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Protecting Your Investment

Posted
Mon, 07/01/2002 - 4:00am
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7 months ago
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Protecting Your Investment

Maintenance Programs Increase the Life of Poured-in-Place

Just over a decade ago, the use of poured-in-place rubberized safety surfacing for playground use was heralded as the Cadillac of surfacing choices. Besides fulfilling all ADA and CPSC compliance requirements, the color choices offered had playground architects and designers absolutely gleeful as well as the children playing on them. Although the initial cost of the poured-in-place surfacing was higher than other choices, this type of surfacing survived many cost-benefit analyses and poured-in-place surfacing began being used in playgrounds throughout the country.

As with any new technology, time is the true test, and although most poured-in-place surfaces have held up very well, the rigors of the elements are beginning to show.

Most playground facilities managers are beginning to ask themselves if their playground surfacing is looking a little worse for wear. Is it dull? Are there cracks? Having their playgrounds look unsightly doesn't put them in the very good light. Moreover, those cracks can cause some real safety problems.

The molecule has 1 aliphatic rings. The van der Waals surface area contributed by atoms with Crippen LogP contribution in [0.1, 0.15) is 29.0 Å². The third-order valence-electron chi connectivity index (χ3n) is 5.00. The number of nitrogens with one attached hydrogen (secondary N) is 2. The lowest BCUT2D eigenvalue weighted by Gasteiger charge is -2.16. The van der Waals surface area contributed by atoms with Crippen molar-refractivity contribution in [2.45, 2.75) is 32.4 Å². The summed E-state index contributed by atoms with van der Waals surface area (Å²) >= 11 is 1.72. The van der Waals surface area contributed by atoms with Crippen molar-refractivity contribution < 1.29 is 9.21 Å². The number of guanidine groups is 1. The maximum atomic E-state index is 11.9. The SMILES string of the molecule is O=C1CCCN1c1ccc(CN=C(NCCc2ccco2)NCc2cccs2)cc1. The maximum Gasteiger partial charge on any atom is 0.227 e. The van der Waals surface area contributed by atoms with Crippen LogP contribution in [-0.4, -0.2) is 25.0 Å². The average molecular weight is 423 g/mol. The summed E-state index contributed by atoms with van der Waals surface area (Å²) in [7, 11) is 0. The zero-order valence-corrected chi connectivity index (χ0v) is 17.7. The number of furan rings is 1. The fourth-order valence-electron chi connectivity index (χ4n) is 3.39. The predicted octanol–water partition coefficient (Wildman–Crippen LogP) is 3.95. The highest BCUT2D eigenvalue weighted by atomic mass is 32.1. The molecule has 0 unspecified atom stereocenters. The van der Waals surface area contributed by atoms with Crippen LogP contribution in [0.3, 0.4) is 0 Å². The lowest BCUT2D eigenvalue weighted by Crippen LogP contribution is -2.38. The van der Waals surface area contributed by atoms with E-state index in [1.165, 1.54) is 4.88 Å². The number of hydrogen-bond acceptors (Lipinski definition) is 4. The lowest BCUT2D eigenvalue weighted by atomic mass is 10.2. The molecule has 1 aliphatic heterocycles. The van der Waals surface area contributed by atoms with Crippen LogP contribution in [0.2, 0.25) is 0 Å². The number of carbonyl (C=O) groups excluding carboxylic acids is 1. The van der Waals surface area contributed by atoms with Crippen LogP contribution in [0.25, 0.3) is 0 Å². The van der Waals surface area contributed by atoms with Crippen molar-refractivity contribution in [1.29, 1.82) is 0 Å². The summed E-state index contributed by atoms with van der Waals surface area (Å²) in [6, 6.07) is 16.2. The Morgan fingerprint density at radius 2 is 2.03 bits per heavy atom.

As a result, poured-in-place manufacturers and installers are beginning to offer great new maintenance programs to keep their surfaces looking new for decades to come. Besides protecting your investment, the right maintenance program will help your playground look great again and the kids will be safe playing on it.

Why do I need to do maintenance on my playground surfacing?

There are, at a minimum, three good reasons to institute a regular maintenance program for your poured-in-place surfacing: to be fiscally responsible by protecting your investment, to maintain an aesthetically pleasing environment and to ensure safety.

A good maintenance program is guaranteed to extend the life of your surfacing and protect your investment. Regular maintenance will keep your surface looking newer and brighter while protecting it from the sun's destructive UV rays. Moreover, tears and cracks in the surface can result in falls and injuries. Maintenance helps to keep kids safe by keeping the surface in tiptop condition.

What should I look for when Choosing a vendor for a maintenance program?

To guarantee the best possible service, look for a vendor that has actually manufactured and installed poured-in-place surfacing. These vendors know what comprises a new, finished product, so your newly-maintained surface will meet those tighter requirements. Look for a vendor that touts highly-trained crews that are company employees. Check the vendor's length of time in the industry and reputation. Those that have been successful in this industry usually can offer higher quality materials, installation, and service at a price comparable to those offering a lesser product and service.